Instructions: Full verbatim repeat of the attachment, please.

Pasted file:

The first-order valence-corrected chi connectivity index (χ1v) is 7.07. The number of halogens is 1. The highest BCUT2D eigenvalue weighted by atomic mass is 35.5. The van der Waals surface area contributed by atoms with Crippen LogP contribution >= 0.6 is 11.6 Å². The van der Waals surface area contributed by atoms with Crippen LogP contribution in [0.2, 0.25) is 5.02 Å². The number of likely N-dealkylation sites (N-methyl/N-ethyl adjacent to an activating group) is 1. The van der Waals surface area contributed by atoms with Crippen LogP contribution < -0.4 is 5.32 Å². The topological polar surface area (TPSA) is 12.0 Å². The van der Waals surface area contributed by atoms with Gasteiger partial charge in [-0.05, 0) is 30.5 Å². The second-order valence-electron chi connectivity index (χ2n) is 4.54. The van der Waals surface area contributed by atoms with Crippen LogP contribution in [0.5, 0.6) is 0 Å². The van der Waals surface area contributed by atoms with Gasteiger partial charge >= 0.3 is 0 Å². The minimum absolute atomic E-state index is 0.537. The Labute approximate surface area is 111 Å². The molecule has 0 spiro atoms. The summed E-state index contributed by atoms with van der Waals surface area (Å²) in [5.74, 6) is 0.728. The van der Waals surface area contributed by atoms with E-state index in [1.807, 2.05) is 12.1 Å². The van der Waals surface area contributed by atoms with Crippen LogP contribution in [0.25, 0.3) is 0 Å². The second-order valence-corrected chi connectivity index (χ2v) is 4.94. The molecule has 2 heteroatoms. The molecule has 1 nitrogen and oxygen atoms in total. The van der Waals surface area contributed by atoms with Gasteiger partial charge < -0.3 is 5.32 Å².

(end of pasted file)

The first-order valence-corrected chi connectivity index (χ1v) is 7.07. The number of halogens is 1. The highest BCUT2D eigenvalue weighted by atomic mass is 35.5. The van der Waals surface area contributed by atoms with Crippen LogP contribution >= 0.6 is 11.6 Å². The van der Waals surface area contributed by atoms with Crippen LogP contribution in [0.2, 0.25) is 5.02 Å². The number of likely N-dealkylation sites (N-methyl/N-ethyl adjacent to an activating group) is 1. The van der Waals surface area contributed by atoms with Crippen LogP contribution < -0.4 is 5.32 Å². The topological polar surface area (TPSA) is 12.0 Å². The van der Waals surface area contributed by atoms with Gasteiger partial charge in [-0.05, 0) is 30.5 Å². The second-order valence-electron chi connectivity index (χ2n) is 4.54. The van der Waals surface area contributed by atoms with Crippen LogP contribution in [0.5, 0.6) is 0 Å². The van der Waals surface area contributed by atoms with Gasteiger partial charge >= 0.3 is 0 Å². The minimum absolute atomic E-state index is 0.537. The Labute approximate surface area is 111 Å². The molecule has 0 spiro atoms. The summed E-state index contributed by atoms with van der Waals surface area (Å²) in [5.74, 6) is 0.728. The van der Waals surface area contributed by atoms with E-state index in [1.807, 2.05) is 12.1 Å². The van der Waals surface area contributed by atoms with Crippen LogP contribution in [0.25, 0.3) is 0 Å². The second-order valence-corrected chi connectivity index (χ2v) is 4.94. The molecule has 2 heteroatoms. The molecule has 1 nitrogen and oxygen atoms in total. The van der Waals surface area contributed by atoms with Gasteiger partial charge < -0.3 is 5.32 Å².